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@lparsons42: The only important thing on that system is a couple of programs, one of which I paid money for, that I don't have backups of. I do need a computer in that slot, I have two task-specific desktops, one a very minimal system and one this old machine, and it would be inconvenient to lose either. Each has a pretty simple job to do and doesn't need to be super smart or fast to do it. I use my laptop and my tablet for mobile, versatile or complex tasks. Right now the laptop is filling in for the Sony and it's a PITA to have it tied up. I was looking at a small desktop at Costco today that was $400 for what is probably 5x the Sony in half the size. But it would also cost 5x as much to buy as to fix the Sony, and the Sony is adequate to my needs.

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@moondrake: That's an understandable perspective, I'm just urging you to keep in mind that other components on your old Sony desktop will fail due to age in the not-too-distant future as well. I would highly recommend planning to move the hard drive from it to a newer PC in a year or less to insulate yourself from the likelihood of the MB and/or CPU failing as you are approaching the life expectancy of those.

And of course, backing up your hard drive after it has failed generally doesn't work well, either...

On top of that, if the Sony is on regularly, a newer system would likely be so much more power efficient that the money saved in electricity usage could help offset part of the cost difference as well. A 10-11 year old system is likely running a Pentium4 or so, which were not even vaguely efficient CPUs in comparison to what we have now.

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we can look up your PS to see if it is standard what is you PC's model number? I thought that proprietary crap was a thing of the past. (then again it is 10 years old)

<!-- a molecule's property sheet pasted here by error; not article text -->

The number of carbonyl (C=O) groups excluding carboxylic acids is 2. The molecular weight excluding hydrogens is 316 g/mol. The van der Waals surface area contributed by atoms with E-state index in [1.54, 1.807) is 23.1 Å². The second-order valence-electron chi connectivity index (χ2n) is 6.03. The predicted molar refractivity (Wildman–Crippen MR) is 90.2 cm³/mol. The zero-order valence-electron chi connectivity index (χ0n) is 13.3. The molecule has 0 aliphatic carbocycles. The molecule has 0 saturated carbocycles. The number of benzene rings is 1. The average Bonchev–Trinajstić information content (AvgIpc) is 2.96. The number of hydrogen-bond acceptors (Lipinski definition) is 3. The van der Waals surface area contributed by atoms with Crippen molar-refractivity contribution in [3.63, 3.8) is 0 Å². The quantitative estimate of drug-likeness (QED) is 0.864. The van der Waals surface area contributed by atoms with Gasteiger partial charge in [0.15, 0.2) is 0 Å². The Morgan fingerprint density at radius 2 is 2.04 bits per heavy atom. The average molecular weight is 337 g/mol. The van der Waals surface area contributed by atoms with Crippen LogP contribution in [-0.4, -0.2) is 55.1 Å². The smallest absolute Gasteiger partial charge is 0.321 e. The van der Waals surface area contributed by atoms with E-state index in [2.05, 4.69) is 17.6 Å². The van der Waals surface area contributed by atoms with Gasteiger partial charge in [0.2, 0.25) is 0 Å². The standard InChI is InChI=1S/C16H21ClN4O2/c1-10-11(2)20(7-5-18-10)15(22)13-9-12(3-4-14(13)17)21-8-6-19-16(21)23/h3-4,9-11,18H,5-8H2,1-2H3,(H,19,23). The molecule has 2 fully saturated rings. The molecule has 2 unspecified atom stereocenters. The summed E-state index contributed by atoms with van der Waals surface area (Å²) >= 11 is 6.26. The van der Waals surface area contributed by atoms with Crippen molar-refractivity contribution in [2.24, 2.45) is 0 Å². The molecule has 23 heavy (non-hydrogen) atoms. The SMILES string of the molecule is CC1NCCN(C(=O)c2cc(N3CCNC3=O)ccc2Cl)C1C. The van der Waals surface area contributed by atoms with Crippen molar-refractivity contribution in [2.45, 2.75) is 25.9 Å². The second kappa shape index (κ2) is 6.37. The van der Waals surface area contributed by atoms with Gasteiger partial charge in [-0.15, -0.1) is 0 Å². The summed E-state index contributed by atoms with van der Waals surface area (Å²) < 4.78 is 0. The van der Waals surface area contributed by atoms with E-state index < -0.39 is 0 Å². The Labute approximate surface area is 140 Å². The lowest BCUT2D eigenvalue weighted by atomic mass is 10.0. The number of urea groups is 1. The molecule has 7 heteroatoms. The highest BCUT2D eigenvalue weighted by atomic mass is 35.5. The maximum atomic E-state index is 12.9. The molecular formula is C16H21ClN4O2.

10 year old pc is sub 2000mhz with single core and what, about 512 memory?
Perhaps you can find a freebie?

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It's still at the shop on the far side of town so I do';t have model and serial numbers. I have to send my friend after it, they aren't open on the weekends and their hours are shorter than the office hours where I work so I can't do business with them directly. It's a little mom and pop place. But your comments and looking through the BF ads are making me reconsider. I really don't want to drop a lot of $$ right now on a new machine, but ya'll make some fair points about continued life expectancy, power usage, etc. I see some halfway decent desktops for about $400 that would be way more machine than I need for this one's task, so maybe that's a better route. I'll call them on Monday to see if they have already started work and if they haven't I will cancel it.

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Here is a decent desktop for $180 with free shipping at Walmart. I have an older version of this pc and it has worked great.

http://www.walmart.com/ip/21670069?adid=22222222227015745079&wmlspartner=wlpa&wl0=&wl1=g&wl2=&wl3=19215432910&wl4=&wl5=pla&veh=sem#Product+Reviews

vote-for1vote-against

@moondrake: They may charge you an 'I touched it fee'.
Ask if they have a less expensive power supply for the machine.